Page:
Title

Hospitalisation for cancer and co-morbidities among people with learning disability in Australia

Document Type

Journal Article

Publisher

Wiley

Faculty

Computing, Health and Science

School

Exercise, Biomedical and Health Science

RAS ID

5482

Comments

This article was originally published as: Sullivan, S. G., & Hussain, R. (2008). Hospitalisation for cancer and co‐morbidities among people with learning disability in Australia. British Journal of Learning Disabilities, 36(3), 191-197. Original article available here

Abstract

In Australia, general health and medical services are subsidised by the government. This includes care for people with disabilities, screening and diagnostic services for common diseases, including cancer, and care and treatment for various medical conditions. In Western Australia, the majority of state-provided health services are well documented in linkable databases. We have examined data from a large cohort of people receiving services for learning disability from the state and linked this with the state cancer registry and hospital records. While people with learning disability appear to be at similar risk for cancer, they may have poorer treatment outcomes as they already experience a range of health conditions which can exacerbate medical complications associated with treatment and/or other primary or secondary co-morbid conditions. Our results show that the mean number of hospital admissions were higher for the cancer group, even when adjustments were made for conditions such as childhood leukaemia and renal dialysis both of which often require frequent hospitalisations. Multivariate regression analyses showed that younger age, female sex and severe or unspecified level of disability were significant contributors to the frequency of hospital admissions. Qualitative information gleaned from detailed chart reviews showed that in addition to considerable morbidity, some patients were admitted repeatedly either because of lack of supportive environments and/or lack of compliance with treatment. Issues in providing appropriate support services for individuals and their carers are discussed.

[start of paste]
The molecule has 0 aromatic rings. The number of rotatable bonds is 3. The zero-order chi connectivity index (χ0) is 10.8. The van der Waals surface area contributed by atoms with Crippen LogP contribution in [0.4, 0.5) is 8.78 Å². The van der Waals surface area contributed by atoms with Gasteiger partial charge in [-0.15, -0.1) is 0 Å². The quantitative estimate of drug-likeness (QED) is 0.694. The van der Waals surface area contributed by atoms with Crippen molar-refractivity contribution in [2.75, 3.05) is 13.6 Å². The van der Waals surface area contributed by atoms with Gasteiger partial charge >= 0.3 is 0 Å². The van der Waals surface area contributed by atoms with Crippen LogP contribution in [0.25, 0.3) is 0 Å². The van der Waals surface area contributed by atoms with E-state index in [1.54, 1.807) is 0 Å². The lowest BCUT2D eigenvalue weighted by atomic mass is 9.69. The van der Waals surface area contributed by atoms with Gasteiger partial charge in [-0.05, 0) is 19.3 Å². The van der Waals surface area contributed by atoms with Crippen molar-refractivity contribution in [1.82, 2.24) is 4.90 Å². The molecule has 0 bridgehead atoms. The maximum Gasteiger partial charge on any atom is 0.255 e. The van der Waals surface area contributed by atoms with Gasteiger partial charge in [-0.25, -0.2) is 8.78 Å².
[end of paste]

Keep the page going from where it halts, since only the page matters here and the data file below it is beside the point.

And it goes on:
DOI

10.1111/j.1468-3156.2008.00518.x

 

Link to publisher version (DOI)

10.1111/j.1468-3156.2008.00518.x